Mississippi Inmates Challenge State for Appointing Ineffective Counsel

Sixteen death row inmates have filed a lawsuit against the state of Mississippi, claiming that their executions should be halted because their state-appointed attorneys were “untrained, inexperienced, and overwhelmed.” Under Mississippi law, the state must provide “competent and conscientious” counsel for death row inmates before execution dates can be set. The law suit, filed in Hinds County Chancery Court, claims that the attorneys appointed through the Office of Capital Post-Conviction Counsel did not meet that criteria and were overwhelmed with other cases. In one example cited in the lawsuit, the Mississippi Supreme Court ordered the office to file a motion for DNA testing on behalf of Blayde Grayson, who was sentenced to death in 1997, but the office never filed the motion. Two death row inmates who are part of the lawsuit are scheduled to be executed consecutively later this month. Gerald Holland, age 72 and the oldest inmate on death row, is scheduled to be executed on May 20. Paul Everette, age 62, will be executed on May 19. The last back-to-back executions in the state took place in 1961.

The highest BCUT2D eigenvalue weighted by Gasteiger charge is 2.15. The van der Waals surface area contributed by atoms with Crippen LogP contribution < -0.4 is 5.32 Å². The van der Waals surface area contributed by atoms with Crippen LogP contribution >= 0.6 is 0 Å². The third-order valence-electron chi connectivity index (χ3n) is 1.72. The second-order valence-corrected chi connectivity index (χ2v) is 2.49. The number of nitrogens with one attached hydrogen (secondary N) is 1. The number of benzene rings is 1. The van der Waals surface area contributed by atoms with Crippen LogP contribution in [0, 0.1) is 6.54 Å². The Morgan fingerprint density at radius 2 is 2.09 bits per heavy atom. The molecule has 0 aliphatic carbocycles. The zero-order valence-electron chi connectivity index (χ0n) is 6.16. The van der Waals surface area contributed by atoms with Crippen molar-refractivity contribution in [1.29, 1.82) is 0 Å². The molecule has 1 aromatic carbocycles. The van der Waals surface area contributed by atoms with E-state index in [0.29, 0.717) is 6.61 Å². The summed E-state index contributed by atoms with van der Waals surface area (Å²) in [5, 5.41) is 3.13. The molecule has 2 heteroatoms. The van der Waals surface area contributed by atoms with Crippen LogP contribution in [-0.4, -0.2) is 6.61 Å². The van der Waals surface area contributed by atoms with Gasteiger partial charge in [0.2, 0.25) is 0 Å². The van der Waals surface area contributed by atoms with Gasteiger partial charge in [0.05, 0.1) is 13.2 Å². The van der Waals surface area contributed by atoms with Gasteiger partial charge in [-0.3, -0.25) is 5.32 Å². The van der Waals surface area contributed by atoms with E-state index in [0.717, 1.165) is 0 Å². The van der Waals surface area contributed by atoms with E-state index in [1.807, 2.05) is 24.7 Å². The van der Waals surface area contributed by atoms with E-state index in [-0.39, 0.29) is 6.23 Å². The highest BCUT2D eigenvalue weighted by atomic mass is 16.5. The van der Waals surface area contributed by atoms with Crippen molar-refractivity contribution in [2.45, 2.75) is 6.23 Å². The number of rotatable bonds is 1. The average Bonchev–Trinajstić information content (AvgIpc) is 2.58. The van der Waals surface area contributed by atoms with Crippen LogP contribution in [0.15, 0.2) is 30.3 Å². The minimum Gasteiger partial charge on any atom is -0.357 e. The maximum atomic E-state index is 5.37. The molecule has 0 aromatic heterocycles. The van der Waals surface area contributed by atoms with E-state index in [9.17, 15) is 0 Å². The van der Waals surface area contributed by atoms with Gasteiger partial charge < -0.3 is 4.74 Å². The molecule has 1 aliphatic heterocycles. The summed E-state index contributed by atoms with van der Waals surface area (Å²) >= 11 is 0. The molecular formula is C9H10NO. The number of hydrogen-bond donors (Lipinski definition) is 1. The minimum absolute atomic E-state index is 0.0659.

An investigation in a death penalty appeal “requires hundreds and sometimes thousands of hours if properly performed by competent and conscientious counsel, almost always with the assistance of investigators and experts,” the lawsuit says. James Craig, attorney for the inmates, said one state-appointed attorney years ago was handling up to nine
death penalty cases in the office.

(J. Mitchell, “16 death row inmates sue Miss.,” The Clarion Ledger, May 7, 2010). See also Representation and Arbitrariness.